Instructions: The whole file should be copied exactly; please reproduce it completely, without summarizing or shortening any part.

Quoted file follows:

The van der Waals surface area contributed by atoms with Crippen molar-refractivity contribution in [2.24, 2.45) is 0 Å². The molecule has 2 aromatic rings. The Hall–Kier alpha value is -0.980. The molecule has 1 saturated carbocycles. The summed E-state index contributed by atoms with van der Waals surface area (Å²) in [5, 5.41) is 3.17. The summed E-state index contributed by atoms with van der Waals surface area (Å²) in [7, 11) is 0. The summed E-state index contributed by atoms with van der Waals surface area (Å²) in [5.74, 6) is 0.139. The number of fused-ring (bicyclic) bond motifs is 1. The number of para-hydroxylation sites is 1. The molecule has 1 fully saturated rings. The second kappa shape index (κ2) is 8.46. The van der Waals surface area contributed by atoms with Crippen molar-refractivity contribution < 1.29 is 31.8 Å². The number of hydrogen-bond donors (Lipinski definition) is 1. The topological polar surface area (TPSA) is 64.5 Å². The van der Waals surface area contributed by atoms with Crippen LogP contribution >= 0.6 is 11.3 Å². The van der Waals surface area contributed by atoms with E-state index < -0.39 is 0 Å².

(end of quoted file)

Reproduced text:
The van der Waals surface area contributed by atoms with Crippen molar-refractivity contribution in [2.24, 2.45) is 0 Å². The molecule has 2 aromatic rings. The Hall–Kier alpha value is -0.980. The molecule has 1 saturated carbocycles. The summed E-state index contributed by atoms with van der Waals surface area (Å²) in [5, 5.41) is 3.17. The summed E-state index contributed by atoms with van der Waals surface area (Å²) in [7, 11) is 0. The summed E-state index contributed by atoms with van der Waals surface area (Å²) in [5.74, 6) is 0.139. The number of fused-ring (bicyclic) bond motifs is 1. The number of para-hydroxylation sites is 1. The molecule has 1 fully saturated rings. The second kappa shape index (κ2) is 8.46. The van der Waals surface area contributed by atoms with Crippen molar-refractivity contribution < 1.29 is 31.8 Å². The number of hydrogen-bond donors (Lipinski definition) is 1. The topological polar surface area (TPSA) is 64.5 Å². The van der Waals surface area contributed by atoms with Crippen LogP contribution >= 0.6 is 11.3 Å². The van der Waals surface area contributed by atoms with E-state index < -0.39 is 0 Å².